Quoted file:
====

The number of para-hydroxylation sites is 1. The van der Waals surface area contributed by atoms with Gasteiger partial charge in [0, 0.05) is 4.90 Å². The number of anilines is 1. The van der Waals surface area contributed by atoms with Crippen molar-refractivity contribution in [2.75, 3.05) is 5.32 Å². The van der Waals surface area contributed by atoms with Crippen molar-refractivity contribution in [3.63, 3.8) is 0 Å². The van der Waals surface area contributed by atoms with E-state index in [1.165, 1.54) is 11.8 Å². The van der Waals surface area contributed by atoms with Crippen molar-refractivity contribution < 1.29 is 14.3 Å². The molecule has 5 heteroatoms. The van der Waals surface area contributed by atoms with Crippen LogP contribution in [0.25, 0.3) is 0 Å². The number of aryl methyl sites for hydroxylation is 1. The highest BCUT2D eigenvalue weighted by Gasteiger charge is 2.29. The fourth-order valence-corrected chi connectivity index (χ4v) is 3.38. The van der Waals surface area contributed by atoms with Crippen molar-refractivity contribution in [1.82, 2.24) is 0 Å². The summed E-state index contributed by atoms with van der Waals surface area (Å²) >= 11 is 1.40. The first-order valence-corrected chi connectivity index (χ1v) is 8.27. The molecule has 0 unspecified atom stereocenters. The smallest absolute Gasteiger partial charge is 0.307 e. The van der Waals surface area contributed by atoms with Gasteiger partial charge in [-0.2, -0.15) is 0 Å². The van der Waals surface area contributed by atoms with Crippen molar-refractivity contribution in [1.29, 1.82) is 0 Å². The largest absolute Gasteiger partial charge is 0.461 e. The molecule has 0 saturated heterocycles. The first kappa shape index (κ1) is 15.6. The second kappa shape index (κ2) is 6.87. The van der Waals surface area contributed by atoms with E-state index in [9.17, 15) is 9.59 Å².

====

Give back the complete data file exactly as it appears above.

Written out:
The number of para-hydroxylation sites is 1. The van der Waals surface area contributed by atoms with Gasteiger partial charge in [0, 0.05) is 4.90 Å². The number of anilines is 1. The van der Waals surface area contributed by atoms with Crippen molar-refractivity contribution in [2.75, 3.05) is 5.32 Å². The van der Waals surface area contributed by atoms with Crippen molar-refractivity contribution in [3.63, 3.8) is 0 Å². The van der Waals surface area contributed by atoms with E-state index in [1.165, 1.54) is 11.8 Å². The van der Waals surface area contributed by atoms with Crippen molar-refractivity contribution < 1.29 is 14.3 Å². The molecule has 5 heteroatoms. The van der Waals surface area contributed by atoms with Crippen LogP contribution in [0.25, 0.3) is 0 Å². The number of aryl methyl sites for hydroxylation is 1. The highest BCUT2D eigenvalue weighted by Gasteiger charge is 2.29. The fourth-order valence-corrected chi connectivity index (χ4v) is 3.38. The van der Waals surface area contributed by atoms with Crippen molar-refractivity contribution in [1.82, 2.24) is 0 Å². The summed E-state index contributed by atoms with van der Waals surface area (Å²) >= 11 is 1.40. The first-order valence-corrected chi connectivity index (χ1v) is 8.27. The molecule has 0 unspecified atom stereocenters. The smallest absolute Gasteiger partial charge is 0.307 e. The van der Waals surface area contributed by atoms with Gasteiger partial charge in [-0.2, -0.15) is 0 Å². The van der Waals surface area contributed by atoms with Crippen molar-refractivity contribution in [1.29, 1.82) is 0 Å². The largest absolute Gasteiger partial charge is 0.461 e. The molecule has 0 saturated heterocycles. The first kappa shape index (κ1) is 15.6. The second kappa shape index (κ2) is 6.87. The van der Waals surface area contributed by atoms with E-state index in [9.17, 15) is 9.59 Å².